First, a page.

OXFORD, Ohio — Two Miami University students who traveled to China over the winter break are being investigated for the deadly coronavirus, but there is no cause for panic in the college community, according to state and local health officials.
The two students are isolated in an off-campus residence in case they have the illness, which has flu-like symptoms, officials said.Health officials sent samples to the Centers for Disease Control and Prevention on Monday, and test results should be back within 48 hours.
At a Tuesday news conference, officials emphasized that people who have not recently traveled to China have a "low risk" of getting the coronavirus, and there are no confirmed cases of the virus in Ohio.
Dr. Amy Acton, Director of Health for the Ohio Department of Health, said a person's "travel history is the key to our investigation."
"Only with that travel history or direct contact with someone who is under investigation are you truly at risk," Acton said.
According to the CDC, the five people in the U.S. known to have contracted coronavirus traveled to Wuhan, China - the center of the outbreak. And there has been no person-to-person spread of the disease in the U.S.
Nevertheless, fear persists following news reports of scores of deaths in China. Miami's basketball opponents postponed games at Oxford this week, according to Miami President Greg Crawford. A statement from Central Michigan said the decision to not play Tuesday's men's game was made for "the health and safety of our student-athletes." Western Michigan postponed its Wednesday women's game.
WATCH the news conference:
While the campus buzzed about the news, Crawford said Miami would maintain its class schedule and not cancel any other activities. Officials said Miami students and staff were alerted to the situation and advised to take normal precautions for protecting themselves during a typical winter flu season. (See precautions below).
“Actually, the first time I saw it, my dad sent it to me over text," said freshman Luke Shaheen. "I checked social media and everyone is blowing up about it. Everyone is texting in group chats.
“People are alert about it, they know about it, but we’re not sure how serious it is yet,” Shaheen said.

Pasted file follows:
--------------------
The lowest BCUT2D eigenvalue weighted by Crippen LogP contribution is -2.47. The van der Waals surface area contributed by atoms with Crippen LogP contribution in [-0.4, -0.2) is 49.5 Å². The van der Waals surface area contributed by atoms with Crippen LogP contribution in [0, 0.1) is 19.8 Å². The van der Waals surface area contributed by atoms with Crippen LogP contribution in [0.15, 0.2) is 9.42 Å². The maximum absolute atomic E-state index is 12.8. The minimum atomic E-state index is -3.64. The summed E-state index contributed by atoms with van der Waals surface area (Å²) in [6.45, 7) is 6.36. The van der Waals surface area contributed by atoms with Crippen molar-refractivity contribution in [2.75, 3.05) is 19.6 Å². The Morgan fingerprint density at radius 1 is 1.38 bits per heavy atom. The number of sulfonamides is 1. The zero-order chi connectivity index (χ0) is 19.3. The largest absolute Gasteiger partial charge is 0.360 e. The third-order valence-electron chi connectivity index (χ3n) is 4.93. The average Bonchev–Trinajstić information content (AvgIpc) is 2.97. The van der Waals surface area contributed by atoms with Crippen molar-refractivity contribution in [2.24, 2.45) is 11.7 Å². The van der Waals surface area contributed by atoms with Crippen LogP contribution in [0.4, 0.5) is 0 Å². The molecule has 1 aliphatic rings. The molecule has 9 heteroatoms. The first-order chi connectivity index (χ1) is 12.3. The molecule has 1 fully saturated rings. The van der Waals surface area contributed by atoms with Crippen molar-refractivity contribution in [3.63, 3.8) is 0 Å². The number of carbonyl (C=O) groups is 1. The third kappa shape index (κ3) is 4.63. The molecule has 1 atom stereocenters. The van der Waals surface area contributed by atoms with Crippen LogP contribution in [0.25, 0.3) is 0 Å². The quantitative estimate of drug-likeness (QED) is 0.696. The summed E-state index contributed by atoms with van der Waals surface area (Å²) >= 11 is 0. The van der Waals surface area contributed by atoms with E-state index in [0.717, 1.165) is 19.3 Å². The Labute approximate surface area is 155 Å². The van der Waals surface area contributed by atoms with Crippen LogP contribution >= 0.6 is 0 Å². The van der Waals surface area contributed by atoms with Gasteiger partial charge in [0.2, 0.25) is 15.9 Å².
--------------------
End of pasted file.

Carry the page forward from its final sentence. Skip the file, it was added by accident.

“My parents are a little more worried than I am.”
Some students wore masks on campus Tuesday, but health officials said that’s not necessary.
“Just extra hand sanitizer, wash my hands, make sure I’m really staying clean," Shaheen said. "I’m not too worried yet.”
Acton said her agency has been in contact with the CDC for a couple of weeks and that she is in charge of preparedness and oversight should the virus be discovered in Ohio.
"We are on it. We stand prepared,” Acton said.
WATCH Dr. Stephen Feagins of Mercy Health Anderson discuss coronavirus:
Officials said the two Miami students are "comfortable" and did not need to be hospitalized. But the two had questionable symptoms and travel locations, so they were tested after one went to the university health clinic Monday and reported their conditions after returning from their trip.
“It’s not a quarantine, but they happen to live independently where they can stay at home," Acton said. "They’re not sick. They don’t need to be hospitalized.”
A spokesperson for Cincinnati/Northern Kentucky International Airport said they were looking into whether the two students flew through CVG.
At this point, Acton said, the coronavirus is not nearly as dangerous to Ohioans as the flu.
“Many, many more people will die in our state from the flu,” she said.
But Acton also pointed out two known "areas of risk" for Ohio when it comes to the coronavirus.
"One is we actually have a sister-city relationship with Wuhan," Acton said, referring to a business relationship with Columbus. "We also have our wonderful students who come here to go to school, but it could be others. It could be professors. So it really is the travel history that's important."
Dr. Steven Blatt of TriHealth said that hospital system "has plans in place" should patients come down with the virus.
"I think it's important to know that most of the people who've been tested for coronavirus have something else" - like the flu, Blatt said.
Any Miami student who experiences symptoms should call Student Health Services at 513-529-3000.
Symptoms of coronavirus include:
- Fever (may not always be present)
- Shortness of breath or difficulty breathing
- Body aches
- Sore throat
- Runny nose
People who have recently traveled to China or have been in close contact with someone being tested for coronavirus should:
- Monitor your health for 14 days from the day you first traveled or had contact with someone being tested for the virus. Fourteen days is considered to be the incubation period.
- Call your doctor before going in if you have any symptoms so they can give instructions.
Click here for tips on how to protect yourself from the coronavirus.